This thread is really old, but still I have a link that is very important for many couples:

Oral Contraceptives Permanently Reduce Libido?

Oral contraceptives for women cause the female body to overproduce sex hormone binding globulin (SHBG) which is a protein that binds to testosterone. Testosterone enhances sexual desire in women just as it does in men. Researchers led by Irwin Goldstein and Claudia Panzer at Boston University have found that SHBG levels remain elevated even a year after women stop taking the pill and women may suffer sexual dysfunction as a result. (same article here)

Hormonal changes induced by oral contraceptives (OC) are not immediately reversible after discontinuation of use, according to new research issued today at the American Association of Clinical Endocrinologists (AACE) Fourteenth Annual Meeting and Clinical Congress.

Despite the benefits of OC, their use has been associated with sexual dysfunction and androgen insufficiency. OC are known to decrease serum testosterone levels by decreasing ovarian production of testosterone and by increasing production of sex hormone-binding globulin (SHBG) from the liver. It has been assumed that these changes are reversible after discontinuation of OC use.

In the study of 102 pre-menopausal women with female sexual dysfunction, SHBG values in the OC group were seven times higher than those in the never-user group. OC lowers the free androgen index, in part, by substantially increasing SHBG levels. Despite a decrease in SHBG values after discontinuation of OC use, SHBG levels remained continuously elevated for up to one year in comparison with those in the control group. The free androgen index may remain low for a prolonged period.

Decreased libido, problems havng orgasms, painful intercourse, and other side effects of the Pill may be long lasting and perhaps even permanent for some women. Dr. Panzer warns:

“It is important that when doctors advise women to take oral contraception that potential side-effects, including loss of sexual appetite and arousal, are pointed out.
“If, as our study suggests, the Pill can cause a long-term or permanent loss of libido, that is something women need to be made aware of.”

Parenthetical aside: The Pill has been in use for 45 years and yet a major side effect from its use is only being discovered now. Keep that in mind the next time a fairly new drug is found to have an unexpected side effect and the US Food and Drug Administration comes under a chorus of criticism for failing to foresee some problem. Discovery of drug side effects is hard to do even when a drug has been studied for decades.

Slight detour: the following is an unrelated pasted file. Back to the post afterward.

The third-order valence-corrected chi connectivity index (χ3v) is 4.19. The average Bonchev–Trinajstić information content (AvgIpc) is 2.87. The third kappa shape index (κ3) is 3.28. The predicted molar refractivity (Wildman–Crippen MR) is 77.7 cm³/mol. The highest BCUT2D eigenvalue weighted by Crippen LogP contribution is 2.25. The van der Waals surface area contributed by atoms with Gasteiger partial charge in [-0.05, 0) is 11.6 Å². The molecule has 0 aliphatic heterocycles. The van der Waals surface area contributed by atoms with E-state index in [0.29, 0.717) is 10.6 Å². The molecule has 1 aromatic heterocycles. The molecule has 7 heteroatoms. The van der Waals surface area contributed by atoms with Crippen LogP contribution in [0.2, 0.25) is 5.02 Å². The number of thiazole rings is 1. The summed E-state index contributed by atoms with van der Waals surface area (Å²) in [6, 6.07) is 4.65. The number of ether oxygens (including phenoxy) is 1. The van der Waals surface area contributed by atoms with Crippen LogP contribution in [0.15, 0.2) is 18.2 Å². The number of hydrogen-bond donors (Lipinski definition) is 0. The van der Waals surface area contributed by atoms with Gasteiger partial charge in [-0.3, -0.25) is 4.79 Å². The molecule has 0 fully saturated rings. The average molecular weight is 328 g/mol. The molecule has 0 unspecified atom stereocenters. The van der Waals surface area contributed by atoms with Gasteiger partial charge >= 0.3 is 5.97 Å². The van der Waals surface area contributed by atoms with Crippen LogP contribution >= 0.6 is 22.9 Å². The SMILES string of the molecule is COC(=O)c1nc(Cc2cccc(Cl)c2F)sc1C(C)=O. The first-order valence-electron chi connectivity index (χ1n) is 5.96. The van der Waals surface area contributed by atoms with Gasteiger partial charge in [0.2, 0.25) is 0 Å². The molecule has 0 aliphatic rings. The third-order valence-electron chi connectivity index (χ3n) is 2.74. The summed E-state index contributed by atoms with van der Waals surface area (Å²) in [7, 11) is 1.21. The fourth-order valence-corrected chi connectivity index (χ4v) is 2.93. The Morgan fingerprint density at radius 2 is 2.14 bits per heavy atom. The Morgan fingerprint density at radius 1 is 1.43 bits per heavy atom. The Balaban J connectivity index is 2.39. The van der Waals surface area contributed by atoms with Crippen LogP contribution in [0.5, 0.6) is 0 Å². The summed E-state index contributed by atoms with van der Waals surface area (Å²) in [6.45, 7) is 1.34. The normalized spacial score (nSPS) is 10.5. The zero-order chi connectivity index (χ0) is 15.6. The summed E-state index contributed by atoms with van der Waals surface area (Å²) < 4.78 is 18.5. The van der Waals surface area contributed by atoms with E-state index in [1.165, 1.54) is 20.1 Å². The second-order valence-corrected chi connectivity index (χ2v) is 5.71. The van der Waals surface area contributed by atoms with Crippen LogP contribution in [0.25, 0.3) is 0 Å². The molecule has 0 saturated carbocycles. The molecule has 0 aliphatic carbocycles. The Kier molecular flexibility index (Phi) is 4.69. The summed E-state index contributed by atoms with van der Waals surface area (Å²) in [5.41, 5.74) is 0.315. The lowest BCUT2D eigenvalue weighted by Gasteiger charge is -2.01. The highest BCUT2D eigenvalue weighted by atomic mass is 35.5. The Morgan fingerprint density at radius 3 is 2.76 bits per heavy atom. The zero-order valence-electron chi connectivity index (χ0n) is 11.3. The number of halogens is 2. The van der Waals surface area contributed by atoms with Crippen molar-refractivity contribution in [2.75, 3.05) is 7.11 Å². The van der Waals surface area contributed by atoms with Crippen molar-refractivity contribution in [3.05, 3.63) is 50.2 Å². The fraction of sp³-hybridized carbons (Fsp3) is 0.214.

Will women who have suffered a decreased desire for sex from taking oral contraceptives have to resign themselves to permanently reduced libidos? Maybe not. Drugs exist which suppress SHBG production.

The picture following treatment with tibolone was quite different. There was only a minor influence on circulating estrogens, and SHBG levels were reduced by 50%. Androgens are known to suppress SHBG production at the hepatic level [9,10,26,27]. After oral intake, tibolone is rapidly converted into 3α- and 3β- hydroxy tibolone, both having estrogenic properties, and the Δ4 isomer, which is known to possess progestogenic as well as androgenic activity. In fact, the receptor affinity for this isomer is about 40% of that of the potent androgen dihydrotestosterone [3,4]. The marked reduction in SHBG levels and as a consequence increased concentrations of free testosterone implies an enhanced circulating androgenic activity. This may be important as regards some clinical effects of tibolone.

A drug to suppress SHBG production would need to be either safe to take for the long term or capable of resetting liver SHBG production in a way that sticks once the drug is stopped. It is time to start looking in earnest for such a drug.
By Randall Parker at 2005 May 26 07:08 PM Brain Sexuality

Decemeber 2007: 5.8" BPEL x 4.9" MSEG

Current:-------->7.7" BPEL x 5.7" MSEG (7.2" NBPEL)

Current Goal:--->7.6" BPEL X 5.8" MSEG Do or do not, there is no "try".